What are Exchange Traded Funds?
Exchange Traded Funds (ETF’s) combine features of closed-ended and open-ended mutual funds i.e. they are a kind of hybrid between these two types of mutual funds. The most common types of ETFs are Equity ETFs, bond/Fixed Income ETFs, Commodity ETFs, Currency ETFs, Specialty ETFs, Sustainable ETFs, and Factor ETFs.
ETFs trade intraday like closed-ended mutual funds, so you can trade them at any point while the market is open. Investors, just as in the case of closed-ended mutual funds, buy and sell shares of ETFs with each other and not from the ETF company or sponsor.
One of the main benefits of ETFs is that there are generally fewer taxable gain distributions, given their unique redemption process. This is because with ETF investors are generally trading with themselves, so there is no impact or sale of underlying holdings within the ETF.
Key Learning Points
- The Net Asset Value (NAV) of an ETF is calculated as the sum of all its assets minus liabilities divided by the number of outstanding shares.
- There are three key differences between ETFs and closed-ended mutual funds.
Exchange Traded Funds – Net Asset Value
An ETF’s Net Asset Value (NAV), is based on the most recent market closing prices of the assets in the fund and the total cash of the fund on the same day, which is the sum of all its assets minus any liabilities divided by the number of outstanding shares. The NAV is provided daily and is one of the most important data points for ETFs.
The assets represent the value of the ETF’s holdings in assets including cash, stocks, bonds, financial derivatives, and other securities.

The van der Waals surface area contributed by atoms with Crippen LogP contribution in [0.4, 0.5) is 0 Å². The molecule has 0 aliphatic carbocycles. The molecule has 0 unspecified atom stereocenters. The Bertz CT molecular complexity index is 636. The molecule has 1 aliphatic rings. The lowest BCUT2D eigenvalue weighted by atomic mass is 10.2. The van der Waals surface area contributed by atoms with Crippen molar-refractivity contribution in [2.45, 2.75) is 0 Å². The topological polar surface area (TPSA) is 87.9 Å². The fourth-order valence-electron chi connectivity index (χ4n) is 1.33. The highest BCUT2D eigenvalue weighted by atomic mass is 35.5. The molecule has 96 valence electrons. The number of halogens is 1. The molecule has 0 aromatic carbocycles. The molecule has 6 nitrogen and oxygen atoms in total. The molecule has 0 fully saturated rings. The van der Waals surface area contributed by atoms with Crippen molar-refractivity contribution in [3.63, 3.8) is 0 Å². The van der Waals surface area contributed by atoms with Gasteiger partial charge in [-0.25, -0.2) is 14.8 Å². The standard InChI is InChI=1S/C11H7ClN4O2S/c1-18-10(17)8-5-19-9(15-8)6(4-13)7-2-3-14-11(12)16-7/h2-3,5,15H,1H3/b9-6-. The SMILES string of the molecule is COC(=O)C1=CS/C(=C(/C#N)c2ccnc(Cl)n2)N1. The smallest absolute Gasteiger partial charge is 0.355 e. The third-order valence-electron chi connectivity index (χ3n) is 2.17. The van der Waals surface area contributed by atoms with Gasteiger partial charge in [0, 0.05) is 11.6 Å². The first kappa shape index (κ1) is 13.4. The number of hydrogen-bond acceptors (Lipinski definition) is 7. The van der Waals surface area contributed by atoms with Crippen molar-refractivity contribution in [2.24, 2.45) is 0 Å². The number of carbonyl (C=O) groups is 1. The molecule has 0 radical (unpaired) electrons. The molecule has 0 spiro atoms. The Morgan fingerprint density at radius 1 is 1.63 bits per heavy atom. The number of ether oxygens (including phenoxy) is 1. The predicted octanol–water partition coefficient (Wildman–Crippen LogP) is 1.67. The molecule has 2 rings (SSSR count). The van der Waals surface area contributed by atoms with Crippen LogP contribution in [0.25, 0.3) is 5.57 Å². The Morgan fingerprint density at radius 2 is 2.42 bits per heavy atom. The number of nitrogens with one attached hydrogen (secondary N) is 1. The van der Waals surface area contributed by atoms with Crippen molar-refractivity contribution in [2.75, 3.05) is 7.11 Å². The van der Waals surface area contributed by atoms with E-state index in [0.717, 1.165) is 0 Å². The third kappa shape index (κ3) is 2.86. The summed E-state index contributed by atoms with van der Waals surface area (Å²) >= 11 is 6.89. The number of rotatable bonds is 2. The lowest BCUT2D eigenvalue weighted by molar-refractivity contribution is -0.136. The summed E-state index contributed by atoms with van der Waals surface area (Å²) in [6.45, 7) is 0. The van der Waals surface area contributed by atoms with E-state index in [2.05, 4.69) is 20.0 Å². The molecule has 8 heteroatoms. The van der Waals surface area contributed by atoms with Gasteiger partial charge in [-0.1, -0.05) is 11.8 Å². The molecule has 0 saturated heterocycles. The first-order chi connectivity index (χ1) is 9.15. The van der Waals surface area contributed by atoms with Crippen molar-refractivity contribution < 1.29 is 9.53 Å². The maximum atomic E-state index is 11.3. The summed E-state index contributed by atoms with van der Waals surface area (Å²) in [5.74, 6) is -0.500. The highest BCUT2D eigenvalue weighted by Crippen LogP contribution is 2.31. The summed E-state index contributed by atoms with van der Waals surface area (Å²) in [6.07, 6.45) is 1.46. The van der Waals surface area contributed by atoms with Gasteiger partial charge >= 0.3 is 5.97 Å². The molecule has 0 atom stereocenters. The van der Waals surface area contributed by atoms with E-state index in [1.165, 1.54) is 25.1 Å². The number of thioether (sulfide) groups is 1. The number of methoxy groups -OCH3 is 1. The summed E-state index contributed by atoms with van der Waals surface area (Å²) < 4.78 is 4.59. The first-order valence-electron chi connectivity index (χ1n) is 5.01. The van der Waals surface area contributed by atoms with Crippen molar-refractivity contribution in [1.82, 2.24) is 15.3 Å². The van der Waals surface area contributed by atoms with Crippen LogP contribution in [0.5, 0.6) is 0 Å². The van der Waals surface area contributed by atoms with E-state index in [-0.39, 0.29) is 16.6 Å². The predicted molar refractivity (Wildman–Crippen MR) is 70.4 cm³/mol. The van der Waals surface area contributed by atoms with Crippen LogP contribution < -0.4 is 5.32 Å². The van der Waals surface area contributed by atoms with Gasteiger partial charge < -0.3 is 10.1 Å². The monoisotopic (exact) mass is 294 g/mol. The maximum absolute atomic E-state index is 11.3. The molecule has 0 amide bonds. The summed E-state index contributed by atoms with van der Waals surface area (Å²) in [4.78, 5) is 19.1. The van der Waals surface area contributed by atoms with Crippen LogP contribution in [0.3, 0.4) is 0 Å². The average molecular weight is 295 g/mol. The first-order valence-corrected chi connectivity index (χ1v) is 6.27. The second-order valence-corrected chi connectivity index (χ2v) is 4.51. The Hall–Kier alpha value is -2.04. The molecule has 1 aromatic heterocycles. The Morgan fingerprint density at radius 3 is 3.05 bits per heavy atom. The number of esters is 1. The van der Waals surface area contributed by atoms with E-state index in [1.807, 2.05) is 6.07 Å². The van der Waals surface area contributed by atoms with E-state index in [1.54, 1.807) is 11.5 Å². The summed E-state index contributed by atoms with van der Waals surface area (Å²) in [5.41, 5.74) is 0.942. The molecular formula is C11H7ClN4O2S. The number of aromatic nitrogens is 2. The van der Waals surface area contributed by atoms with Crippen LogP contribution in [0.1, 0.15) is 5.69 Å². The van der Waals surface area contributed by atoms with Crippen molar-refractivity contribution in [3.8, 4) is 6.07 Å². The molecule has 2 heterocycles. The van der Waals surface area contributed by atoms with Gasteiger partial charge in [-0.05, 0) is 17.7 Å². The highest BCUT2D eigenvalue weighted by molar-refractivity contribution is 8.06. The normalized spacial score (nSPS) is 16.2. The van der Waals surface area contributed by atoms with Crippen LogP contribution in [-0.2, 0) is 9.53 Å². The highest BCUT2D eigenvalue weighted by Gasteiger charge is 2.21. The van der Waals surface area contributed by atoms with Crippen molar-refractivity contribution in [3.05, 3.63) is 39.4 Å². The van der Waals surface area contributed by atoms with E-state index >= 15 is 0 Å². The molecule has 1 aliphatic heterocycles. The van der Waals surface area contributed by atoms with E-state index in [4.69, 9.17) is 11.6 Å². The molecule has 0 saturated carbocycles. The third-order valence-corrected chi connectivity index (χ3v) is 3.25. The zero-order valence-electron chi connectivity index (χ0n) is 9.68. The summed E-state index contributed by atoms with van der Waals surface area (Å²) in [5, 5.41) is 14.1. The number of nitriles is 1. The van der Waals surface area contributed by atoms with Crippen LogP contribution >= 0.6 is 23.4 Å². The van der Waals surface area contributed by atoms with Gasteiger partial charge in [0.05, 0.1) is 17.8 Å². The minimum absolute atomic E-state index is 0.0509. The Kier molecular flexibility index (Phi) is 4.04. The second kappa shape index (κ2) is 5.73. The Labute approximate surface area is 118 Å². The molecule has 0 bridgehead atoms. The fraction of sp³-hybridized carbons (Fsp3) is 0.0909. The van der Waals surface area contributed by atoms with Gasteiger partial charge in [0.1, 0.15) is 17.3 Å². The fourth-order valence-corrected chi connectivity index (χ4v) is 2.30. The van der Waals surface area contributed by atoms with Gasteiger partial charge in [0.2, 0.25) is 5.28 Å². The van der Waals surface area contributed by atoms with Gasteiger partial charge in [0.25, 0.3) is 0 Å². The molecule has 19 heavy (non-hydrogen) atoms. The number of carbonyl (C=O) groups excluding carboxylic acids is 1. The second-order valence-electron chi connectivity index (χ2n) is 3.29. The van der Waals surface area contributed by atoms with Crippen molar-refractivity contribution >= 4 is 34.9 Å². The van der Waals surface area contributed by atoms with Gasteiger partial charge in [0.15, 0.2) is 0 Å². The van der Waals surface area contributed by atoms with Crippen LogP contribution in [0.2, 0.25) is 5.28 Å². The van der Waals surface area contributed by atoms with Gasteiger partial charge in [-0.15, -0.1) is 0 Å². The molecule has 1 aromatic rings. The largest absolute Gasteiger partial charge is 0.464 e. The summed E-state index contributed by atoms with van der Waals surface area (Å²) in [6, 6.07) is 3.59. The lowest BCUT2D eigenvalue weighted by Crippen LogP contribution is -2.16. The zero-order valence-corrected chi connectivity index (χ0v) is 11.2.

NAV = Sum (Value of Assets – Value of Liabilities)/ No. of Shares Outstanding
The NAV of an ETF is a reference point for investors, which they can use to assess offers to purchase or sell shares of the ETF. It is also used to measure the performance of ETFs.
An ETF is said to be trading at a premium (discount), when its market price is higher (lower) than its NAV. Typically, the premium (discount) between an ETF’s NAV and its market price arises due to late market activity. However, most premium (discount) patterns for an ETF do not last long i.e. they are short-lived and will narrow on the following open.
In the case of ETFs, a fund’s NAV can be different from its market price (the market price is the price at which investors can buy or sell shares of an ETF). This is because the dynamics of supply and demand come into play in the case of ETFs, which can result in driving the market price higher or lower than an ETF’s net asset value. However, usually, the market price per share of an ETF tends to be quite close to its NAV per share.
Exchange-Traded Funds and Closed-Ended Mutual Funds – Differences
Despite being able to trade shares of an ETF intraday, just like in the case of closed-ended mutual funds, ETF’s tend to track the net asset value (NAV) a lot closer than closed-ended mutual funds, due to the redemption procedure.
Next, ETF’s have typically been index funds, which has changed recently with a lot more active managers coming into the ETF fund space. However, historically, the key difference between closed-ended mutual funds and ETF’s was that closed-ended mutual funds were predominantly actively managed stock or bond funds, whereas the ETFs were typically passive index instruments.
Another key difference between the two relates to transaction costs. ETFs tend to have lower expense ratios than mutual funds but incur brokerage costs when trading in and out of ETFs. Conversely, in the case of mutual funds, one could be trading with the mutual fund company directly and in a lot of cases, there would be minimal or no trading costs.
Exchange-Traded Funds, NAV – Example
Let us assume that an ETF has $12 million in securities (i.e. this is the market value of all securities), $4 million in cash, and $2 million in liabilities. Further, assume that the ETF has 2 million shares outstanding. Using the formula above, the NAV of the ETF (per share) is calculated below.